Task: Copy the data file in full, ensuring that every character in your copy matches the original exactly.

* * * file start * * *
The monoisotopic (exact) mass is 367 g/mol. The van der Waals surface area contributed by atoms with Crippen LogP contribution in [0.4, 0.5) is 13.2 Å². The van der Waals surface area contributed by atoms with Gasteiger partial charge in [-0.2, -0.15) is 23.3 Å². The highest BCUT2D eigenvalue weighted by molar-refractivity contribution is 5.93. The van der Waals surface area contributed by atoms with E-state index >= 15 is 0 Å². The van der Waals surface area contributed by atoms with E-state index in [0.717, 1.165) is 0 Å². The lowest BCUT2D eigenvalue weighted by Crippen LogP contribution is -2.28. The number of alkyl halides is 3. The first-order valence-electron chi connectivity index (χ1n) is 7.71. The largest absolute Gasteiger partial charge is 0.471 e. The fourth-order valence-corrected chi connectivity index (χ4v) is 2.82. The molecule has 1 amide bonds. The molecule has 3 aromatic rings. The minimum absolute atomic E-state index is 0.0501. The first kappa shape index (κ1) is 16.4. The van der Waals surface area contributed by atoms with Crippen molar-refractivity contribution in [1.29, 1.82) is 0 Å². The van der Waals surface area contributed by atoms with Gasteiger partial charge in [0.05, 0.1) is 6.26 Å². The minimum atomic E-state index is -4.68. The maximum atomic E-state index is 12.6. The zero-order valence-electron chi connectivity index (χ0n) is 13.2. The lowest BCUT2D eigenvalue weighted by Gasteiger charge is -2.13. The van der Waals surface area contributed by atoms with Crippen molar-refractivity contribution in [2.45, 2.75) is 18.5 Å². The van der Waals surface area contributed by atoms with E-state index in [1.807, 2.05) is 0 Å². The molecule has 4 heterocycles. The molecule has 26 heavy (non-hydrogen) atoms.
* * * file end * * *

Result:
The monoisotopic (exact) mass is 367 g/mol. The van der Waals surface area contributed by atoms with Crippen LogP contribution in [0.4, 0.5) is 13.2 Å². The van der Waals surface area contributed by atoms with Gasteiger partial charge in [-0.2, -0.15) is 23.3 Å². The highest BCUT2D eigenvalue weighted by molar-refractivity contribution is 5.93. The van der Waals surface area contributed by atoms with E-state index >= 15 is 0 Å². The van der Waals surface area contributed by atoms with E-state index in [0.717, 1.165) is 0 Å². The lowest BCUT2D eigenvalue weighted by Crippen LogP contribution is -2.28. The number of alkyl halides is 3. The first-order valence-electron chi connectivity index (χ1n) is 7.71. The largest absolute Gasteiger partial charge is 0.471 e. The fourth-order valence-corrected chi connectivity index (χ4v) is 2.82. The molecule has 1 amide bonds. The molecule has 3 aromatic rings. The minimum absolute atomic E-state index is 0.0501. The first kappa shape index (κ1) is 16.4. The van der Waals surface area contributed by atoms with Crippen molar-refractivity contribution in [1.29, 1.82) is 0 Å². The van der Waals surface area contributed by atoms with Gasteiger partial charge in [0.05, 0.1) is 6.26 Å². The minimum atomic E-state index is -4.68. The maximum atomic E-state index is 12.6. The zero-order valence-electron chi connectivity index (χ0n) is 13.2. The lowest BCUT2D eigenvalue weighted by Gasteiger charge is -2.13. The van der Waals surface area contributed by atoms with Crippen molar-refractivity contribution in [2.45, 2.75) is 18.5 Å². The van der Waals surface area contributed by atoms with E-state index in [1.807, 2.05) is 0 Å². The molecule has 4 heterocycles. The molecule has 26 heavy (non-hydrogen) atoms.